Western gray squirrel

Western gray squirrel sitting on a dead tree trunk in the forest

Western gray squirrel

Latin name
Sciurus griseus
Category
Mammals
State status
Threatened

Legal status

Western gray squirrels are a protected species in Washington and cannot be hunted, trapped, or killed (WAC 220-200-100).

Nest sites

All tree squirrels contrast nursery nests in hollow trees, abandoned woodpecker cavities, and similar hollows. Where these are unavailable, they will build spherical or cup-shaped nests in trees, attics, and nest boxes. Western gray squirrel nests are large and often clustered in dry oak / conifer forests. Occupied nests may have fresh leaves, green conifer boughs, or lichen on top.

Food and feeding habits

Tree squirrels feed mostly on plant material, including seeds, nuts, acorns, tree buds, berries, leaves, and twigs. However, squirrels are opportunists and also eat fungi, insects, and occasionally birds’ eggs and nestlings.

Squirrels store food and recover it as needed. Hollow trees, stumps, and abandoned animal burrows are used as storage sites. Flower pots, exhaust pipes, and abandoned cars are also used.

Reproduction

Western gray squirrels mate from early winter to late spring, with one litter of two to four young appearing from March to June. After about 30 days of age, the young are fully furred and make short trips out of the nest. At about 60 days of age, they eat solid foods and venture to the ground.

At about three months of age, juvenile squirrels are on their own, sometimes remaining close to the nest until their parents’ next breeding period.

Mortality and longevity

In trees, squirrels are relatively safe, except for the occasional owl or goshawk. On the ground, large hawks and owls, domestic cats and dogs, coyotes, and bobcats catch squirrels.

Vehicles, disease, and starvation also kill squirrels.

Most squirrels die during their first year. If they can survive the first year, they typically live three to five years.

Description and Range

Physical description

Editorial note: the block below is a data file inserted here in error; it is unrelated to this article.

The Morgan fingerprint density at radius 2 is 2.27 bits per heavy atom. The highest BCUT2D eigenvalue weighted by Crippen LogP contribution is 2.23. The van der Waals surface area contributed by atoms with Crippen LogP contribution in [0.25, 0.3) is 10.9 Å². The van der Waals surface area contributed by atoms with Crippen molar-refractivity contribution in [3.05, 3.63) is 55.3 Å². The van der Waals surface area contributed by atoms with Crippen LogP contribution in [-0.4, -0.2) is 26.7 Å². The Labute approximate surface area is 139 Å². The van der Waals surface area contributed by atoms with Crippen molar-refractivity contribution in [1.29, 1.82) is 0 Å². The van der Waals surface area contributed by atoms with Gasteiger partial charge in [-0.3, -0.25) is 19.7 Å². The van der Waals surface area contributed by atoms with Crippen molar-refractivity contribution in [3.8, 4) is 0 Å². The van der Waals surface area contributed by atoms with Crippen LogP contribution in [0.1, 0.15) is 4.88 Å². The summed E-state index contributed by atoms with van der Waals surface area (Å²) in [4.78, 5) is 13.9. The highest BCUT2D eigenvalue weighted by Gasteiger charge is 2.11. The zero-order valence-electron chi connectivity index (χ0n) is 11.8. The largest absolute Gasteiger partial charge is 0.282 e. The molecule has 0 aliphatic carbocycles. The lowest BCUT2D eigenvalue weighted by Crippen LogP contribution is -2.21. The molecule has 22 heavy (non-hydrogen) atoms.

The western gray squirrel is the largest tree squirrel native to the Pacific Northwest. They are steel gray on the back, with contrasting white on the belly and throat, resulting in the name, "silver gray squirrel" in some parts of their range.

They are distinguished by their very long and bushy tails that are primarily gray with white-frosted outer edges. They also have prominent ears, which can be reddish-brown on the back in winter. This occasional small patch of brown is only visible upon close inspection and is the only part of the squirrel that may have any brown.

The western gray squirrel's large size, bushy tail, and gray fur lacking any brown on the body or tail are keys to distinguishing it from other tree squirrels in Washington.

Geographic range

The western gray squirrel was added to Washington’s list of state threatened species in 1993 when surveys indicated a decline in its geographical distribution. The species was once common at low to mid-elevations in dry forests where oak, pine, and Douglas fir mix. It could be found in the south Puget Trough and Columbia River Gorge and on the east slope of the Cascades north to Okanogan County.

It's range is now limited to three isolated populations: the oak woodlands and conifer forests of Klickitat and southern Yakima counties; low to mid-elevation conifer forests in Okanogan and Chelan counties; and the oak woodlands and conifer forests on Joint Base Lewis-McChord in Pierce and Thurston counties. The North Cascades population is the only one occurring outside of the range of Oregon white oak in Washington.

Throughout their range, western gray squirrels are most frequently associated with pine trees, which provide nesting cover and seeds for food, and oak trees, which provide natal den sites and acorns for food. In Washington, they also use stands of Douglas fir trees when a component of oak or pine is present.

Western gray squirrels require mature stands of trees with sufficient canopy cover to provide secure nest sites and allow for traveling about in trees. They also need a diverse selection of vegetation to provide a multitude of food resources.

The amount of suitable habitat available to western gray squirrels has declined substantially as a result of urban/suburban development, conversion of oak woodlands to softwood stands through fire suppression, and changes to forest composition and structure as a result of commercial forestry practices. Additional threats to western gray squirrels in Washington include fragmentation of oak woodlands, invasion of oak woodlands by non-native plants like Scot’s broom, diseases such as mange, and potential competitors such as the introduced eastern gray squirrel.

 

The Washington Department of Fish and Wildlife maintains records on the distribution of western gray squirrels in Washington. The public’s assistance in reporting sightings of this species is appreciated.